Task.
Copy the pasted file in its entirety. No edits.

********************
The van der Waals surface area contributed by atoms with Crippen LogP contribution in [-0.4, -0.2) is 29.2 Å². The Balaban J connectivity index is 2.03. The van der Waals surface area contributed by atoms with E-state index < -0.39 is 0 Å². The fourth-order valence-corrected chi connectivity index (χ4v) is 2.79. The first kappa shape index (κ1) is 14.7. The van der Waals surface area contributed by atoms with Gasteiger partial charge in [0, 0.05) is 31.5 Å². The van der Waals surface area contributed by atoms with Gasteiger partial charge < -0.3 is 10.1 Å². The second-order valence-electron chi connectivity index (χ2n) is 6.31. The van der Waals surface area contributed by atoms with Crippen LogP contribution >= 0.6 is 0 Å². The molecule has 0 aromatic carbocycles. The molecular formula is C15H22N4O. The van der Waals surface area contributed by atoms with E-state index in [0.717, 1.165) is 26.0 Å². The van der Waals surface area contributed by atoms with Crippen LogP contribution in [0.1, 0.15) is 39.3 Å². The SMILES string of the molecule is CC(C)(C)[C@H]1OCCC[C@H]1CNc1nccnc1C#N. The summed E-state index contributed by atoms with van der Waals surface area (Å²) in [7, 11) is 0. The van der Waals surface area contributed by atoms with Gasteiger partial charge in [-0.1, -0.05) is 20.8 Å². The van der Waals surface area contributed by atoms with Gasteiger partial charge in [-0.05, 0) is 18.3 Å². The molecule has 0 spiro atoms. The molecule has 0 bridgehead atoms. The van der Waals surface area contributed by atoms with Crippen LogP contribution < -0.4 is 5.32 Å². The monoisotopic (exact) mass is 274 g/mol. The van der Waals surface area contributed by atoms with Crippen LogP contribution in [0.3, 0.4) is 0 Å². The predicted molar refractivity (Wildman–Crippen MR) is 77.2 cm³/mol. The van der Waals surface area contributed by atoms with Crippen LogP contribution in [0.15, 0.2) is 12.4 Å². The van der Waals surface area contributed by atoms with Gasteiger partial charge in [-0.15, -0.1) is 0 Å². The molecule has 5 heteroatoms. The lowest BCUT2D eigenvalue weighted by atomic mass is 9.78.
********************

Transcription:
The van der Waals surface area contributed by atoms with Crippen LogP contribution in [-0.4, -0.2) is 29.2 Å². The Balaban J connectivity index is 2.03. The van der Waals surface area contributed by atoms with E-state index < -0.39 is 0 Å². The fourth-order valence-corrected chi connectivity index (χ4v) is 2.79. The first kappa shape index (κ1) is 14.7. The van der Waals surface area contributed by atoms with Gasteiger partial charge in [0, 0.05) is 31.5 Å². The van der Waals surface area contributed by atoms with Gasteiger partial charge < -0.3 is 10.1 Å². The second-order valence-electron chi connectivity index (χ2n) is 6.31. The van der Waals surface area contributed by atoms with Crippen LogP contribution >= 0.6 is 0 Å². The molecule has 0 aromatic carbocycles. The molecular formula is C15H22N4O. The van der Waals surface area contributed by atoms with E-state index in [0.717, 1.165) is 26.0 Å². The van der Waals surface area contributed by atoms with Crippen LogP contribution in [0.1, 0.15) is 39.3 Å². The SMILES string of the molecule is CC(C)(C)[C@H]1OCCC[C@H]1CNc1nccnc1C#N. The summed E-state index contributed by atoms with van der Waals surface area (Å²) in [7, 11) is 0. The van der Waals surface area contributed by atoms with Gasteiger partial charge in [-0.1, -0.05) is 20.8 Å². The van der Waals surface area contributed by atoms with Gasteiger partial charge in [-0.05, 0) is 18.3 Å². The molecule has 0 spiro atoms. The molecule has 0 bridgehead atoms. The van der Waals surface area contributed by atoms with Crippen LogP contribution < -0.4 is 5.32 Å². The monoisotopic (exact) mass is 274 g/mol. The van der Waals surface area contributed by atoms with Crippen LogP contribution in [0.3, 0.4) is 0 Å². The predicted molar refractivity (Wildman–Crippen MR) is 77.2 cm³/mol. The van der Waals surface area contributed by atoms with Crippen LogP contribution in [0.15, 0.2) is 12.4 Å². The van der Waals surface area contributed by atoms with Gasteiger partial charge in [-0.15, -0.1) is 0 Å². The molecule has 5 heteroatoms. The lowest BCUT2D eigenvalue weighted by atomic mass is 9.78.